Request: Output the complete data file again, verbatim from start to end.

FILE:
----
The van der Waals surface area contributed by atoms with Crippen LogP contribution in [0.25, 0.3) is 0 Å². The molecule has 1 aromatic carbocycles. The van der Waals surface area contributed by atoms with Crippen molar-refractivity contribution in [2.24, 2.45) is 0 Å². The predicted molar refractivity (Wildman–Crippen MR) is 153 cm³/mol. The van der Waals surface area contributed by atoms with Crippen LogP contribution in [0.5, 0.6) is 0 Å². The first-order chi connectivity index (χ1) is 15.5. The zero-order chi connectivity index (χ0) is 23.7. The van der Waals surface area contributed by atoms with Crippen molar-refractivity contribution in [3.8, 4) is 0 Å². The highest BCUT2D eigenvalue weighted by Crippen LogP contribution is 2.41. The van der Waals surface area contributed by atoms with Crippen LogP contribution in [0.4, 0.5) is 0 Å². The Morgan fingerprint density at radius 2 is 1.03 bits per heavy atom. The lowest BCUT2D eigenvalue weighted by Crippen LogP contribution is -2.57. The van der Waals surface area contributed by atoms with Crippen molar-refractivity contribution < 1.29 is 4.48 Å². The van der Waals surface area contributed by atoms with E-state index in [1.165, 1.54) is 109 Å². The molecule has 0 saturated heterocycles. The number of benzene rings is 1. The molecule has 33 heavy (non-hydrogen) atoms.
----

The van der Waals surface area contributed by atoms with Crippen LogP contribution in [0.25, 0.3) is 0 Å². The molecule has 1 aromatic carbocycles. The van der Waals surface area contributed by atoms with Crippen molar-refractivity contribution in [2.24, 2.45) is 0 Å². The predicted molar refractivity (Wildman–Crippen MR) is 153 cm³/mol. The van der Waals surface area contributed by atoms with Crippen LogP contribution in [0.5, 0.6) is 0 Å². The first-order chi connectivity index (χ1) is 15.5. The zero-order chi connectivity index (χ0) is 23.7. The van der Waals surface area contributed by atoms with Crippen molar-refractivity contribution in [3.8, 4) is 0 Å². The highest BCUT2D eigenvalue weighted by Crippen LogP contribution is 2.41. The van der Waals surface area contributed by atoms with Crippen LogP contribution in [0.4, 0.5) is 0 Å². The Morgan fingerprint density at radius 2 is 1.03 bits per heavy atom. The lowest BCUT2D eigenvalue weighted by Crippen LogP contribution is -2.57. The van der Waals surface area contributed by atoms with Crippen molar-refractivity contribution < 1.29 is 4.48 Å². The van der Waals surface area contributed by atoms with E-state index in [1.165, 1.54) is 109 Å². The molecule has 0 saturated heterocycles. The number of benzene rings is 1. The molecule has 33 heavy (non-hydrogen) atoms.